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York Condominium Corporation No. 385 v. Vianellis - 2023 ONCAT 72 - 2023-05-29

Corporation:

YCC 385

Date:

2023-05-29

Under:

CAT Decisions - Decision
Indemnification or Compensation
Pets and Animals

Summary:

It involves a dispute between York Condominium Corporation No. 385 (YCC 385), the applicant, and the respondent. YCC 385 brought the application to seek an order for the permanent removal of the respondent's dog from its premises due to the dog's bladder control issues resulting in accidents on the common elements. The hearing took place as a written online hearing from October 25, 2022, to May 9, 2023. The decision, dated May 29, 2023, was made by Member Mary Ann Spencer of the Condominium Authority Tribunal. The decision addresses the issue of reducing the amount of a lien placed on the respondent's unit and the terms under which her dog may remain on the premises.

Verdict:

the quick verdict for the case on the website is as follows: The tribunal ordered the amount of the lien on the Respondent’s unit to be reduced to $1,898.35, and YCC 385 was instructed not to take any enforcement action on the lien for 12 months. If full payment is received, the lien will be discharged, but if not, interest will start to accrue. The tribunal did not award any costs in this matter.

The lesson from this case is that parties should consider mediation or adjudication when unable to reach a full agreement, as it can help in resolving disputes. It is important to provide evidence and written submissions to support arguments in the proceeding. Additionally, accommodation requests for disabilities should be handled in accordance with the Human Rights Code.

Takeaways:

Based on the information provided from the scraped website, here are 3-5 takeaways from the case:

The case involves an application by York Condominium Corporation No. 385 (YCC 385) seeking the permanent removal of the respondent's dog from its premises due to the dog's bladder control issues causing accidents on the common elements.
The parties engaged in a written online hearing from October 25, 2022, to May 9, 2023, to resolve the issue. During the proceeding, the respondent stated that her dog served as a support dog for her late husband and also provided support for her medical condition.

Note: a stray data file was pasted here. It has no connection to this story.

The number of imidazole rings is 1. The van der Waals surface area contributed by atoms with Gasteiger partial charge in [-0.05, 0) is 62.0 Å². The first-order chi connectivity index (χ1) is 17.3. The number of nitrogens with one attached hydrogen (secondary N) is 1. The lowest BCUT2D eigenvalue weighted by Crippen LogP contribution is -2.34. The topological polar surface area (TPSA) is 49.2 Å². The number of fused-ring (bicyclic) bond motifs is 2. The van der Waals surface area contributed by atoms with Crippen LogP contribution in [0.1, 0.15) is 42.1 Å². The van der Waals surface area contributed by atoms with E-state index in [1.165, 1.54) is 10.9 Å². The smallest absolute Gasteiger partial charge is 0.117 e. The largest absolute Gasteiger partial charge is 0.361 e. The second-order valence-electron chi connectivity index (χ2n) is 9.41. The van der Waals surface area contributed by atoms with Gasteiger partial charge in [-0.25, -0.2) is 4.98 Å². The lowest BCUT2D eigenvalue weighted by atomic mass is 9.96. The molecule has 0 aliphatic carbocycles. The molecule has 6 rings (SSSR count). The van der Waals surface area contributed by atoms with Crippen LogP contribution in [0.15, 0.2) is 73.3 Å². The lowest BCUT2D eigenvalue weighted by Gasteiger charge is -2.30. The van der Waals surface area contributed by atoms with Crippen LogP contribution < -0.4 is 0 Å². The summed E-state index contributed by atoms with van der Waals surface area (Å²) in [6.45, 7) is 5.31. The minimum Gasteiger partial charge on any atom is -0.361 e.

The parties agreed to enter into mediation to reach an agreement on the conditions under which the dog could remain on YCC 385's premises. However, they were unable to reach an agreement on a lien related to unpaid carpet cleaning bills.
The tribunal adjudicated the issue of the lien and ordered that the amount of the lien be reduced to $1,898.35. YCC 385 was instructed not to take any enforcement action on the lien for 12 months, allowing the respondent to make equal installment payments. The lien would begin to accrue interest after the 12-month period.
No costs were awarded in this matter.

Recommendations: 

Clearly communicate the pet rules: Condominium corporations should communicate pet rules to all owners and ensure that they are enforced consistently. This will help prevent disputes arising from issues such as noise, damage or unwanted behavior. The rules should clearly state what is expected of pet owners and provide procedures for reporting any breaches.

Consider accommodation for individuals with disabilities: Condominium corporations should provide accommodation for individuals with disabilities under the Ontario Human Rights Code. In this case, the owner of the dog indicated that Mitsey was a service animal and assisted her with taking medication related to her medical condition. While the corporation's pet rules permitted pets on its premises, they should have considered a request for accommodation as required under the Ontario Human Rights Code.

Use alternative dispute resolution methods: Whenever there is a dispute in a condominium corporation, it is often best to use alternative dispute resolution methods such as mediation or arbitration. This can save time and money, and encourage parties to work together toward finding common ground. In this case, the Tribunal members eventually ordered that the parties engage in mediation, which helped them reach a mutually acceptable agreement

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